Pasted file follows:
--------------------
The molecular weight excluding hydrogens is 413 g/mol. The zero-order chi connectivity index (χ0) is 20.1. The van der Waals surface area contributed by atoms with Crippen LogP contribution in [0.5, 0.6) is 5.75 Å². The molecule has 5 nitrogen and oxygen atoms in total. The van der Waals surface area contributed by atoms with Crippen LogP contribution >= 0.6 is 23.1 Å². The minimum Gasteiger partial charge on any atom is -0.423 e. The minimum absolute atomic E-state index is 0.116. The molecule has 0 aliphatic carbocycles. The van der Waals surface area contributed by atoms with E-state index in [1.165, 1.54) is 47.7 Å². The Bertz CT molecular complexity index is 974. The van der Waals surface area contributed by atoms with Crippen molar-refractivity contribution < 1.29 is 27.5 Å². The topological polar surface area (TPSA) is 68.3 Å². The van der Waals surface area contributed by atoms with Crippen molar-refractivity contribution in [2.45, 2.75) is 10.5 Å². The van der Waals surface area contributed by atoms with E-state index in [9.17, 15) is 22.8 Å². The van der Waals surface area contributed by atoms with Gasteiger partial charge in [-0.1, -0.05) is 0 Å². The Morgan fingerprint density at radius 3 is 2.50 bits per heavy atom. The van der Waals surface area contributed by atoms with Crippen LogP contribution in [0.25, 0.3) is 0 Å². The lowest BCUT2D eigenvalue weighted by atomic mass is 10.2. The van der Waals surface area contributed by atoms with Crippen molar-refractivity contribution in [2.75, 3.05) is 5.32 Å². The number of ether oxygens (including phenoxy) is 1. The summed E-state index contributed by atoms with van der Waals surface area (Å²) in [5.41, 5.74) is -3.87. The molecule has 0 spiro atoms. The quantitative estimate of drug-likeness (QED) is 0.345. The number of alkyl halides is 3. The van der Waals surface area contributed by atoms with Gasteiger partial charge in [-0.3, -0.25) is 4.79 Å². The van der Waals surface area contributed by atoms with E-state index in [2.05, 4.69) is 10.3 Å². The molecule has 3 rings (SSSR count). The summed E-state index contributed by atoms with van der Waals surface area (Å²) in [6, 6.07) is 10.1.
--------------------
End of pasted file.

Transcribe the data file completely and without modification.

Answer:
The molecular weight excluding hydrogens is 413 g/mol. The zero-order chi connectivity index (χ0) is 20.1. The van der Waals surface area contributed by atoms with Crippen LogP contribution in [0.5, 0.6) is 5.75 Å². The molecule has 5 nitrogen and oxygen atoms in total. The van der Waals surface area contributed by atoms with Crippen LogP contribution >= 0.6 is 23.1 Å². The minimum Gasteiger partial charge on any atom is -0.423 e. The minimum absolute atomic E-state index is 0.116. The molecule has 0 aliphatic carbocycles. The van der Waals surface area contributed by atoms with E-state index in [1.165, 1.54) is 47.7 Å². The Bertz CT molecular complexity index is 974. The van der Waals surface area contributed by atoms with Crippen molar-refractivity contribution < 1.29 is 27.5 Å². The topological polar surface area (TPSA) is 68.3 Å². The van der Waals surface area contributed by atoms with Crippen molar-refractivity contribution in [2.45, 2.75) is 10.5 Å². The van der Waals surface area contributed by atoms with E-state index in [9.17, 15) is 22.8 Å². The van der Waals surface area contributed by atoms with Gasteiger partial charge in [-0.1, -0.05) is 0 Å². The Morgan fingerprint density at radius 3 is 2.50 bits per heavy atom. The van der Waals surface area contributed by atoms with Crippen LogP contribution in [0.25, 0.3) is 0 Å². The lowest BCUT2D eigenvalue weighted by atomic mass is 10.2. The van der Waals surface area contributed by atoms with Crippen molar-refractivity contribution in [2.75, 3.05) is 5.32 Å². The number of ether oxygens (including phenoxy) is 1. The summed E-state index contributed by atoms with van der Waals surface area (Å²) in [5.41, 5.74) is -3.87. The molecule has 0 spiro atoms. The quantitative estimate of drug-likeness (QED) is 0.345. The number of alkyl halides is 3. The van der Waals surface area contributed by atoms with Gasteiger partial charge in [-0.3, -0.25) is 4.79 Å². The van der Waals surface area contributed by atoms with E-state index in [2.05, 4.69) is 10.3 Å². The molecule has 3 rings (SSSR count). The summed E-state index contributed by atoms with van der Waals surface area (Å²) in [6, 6.07) is 10.1.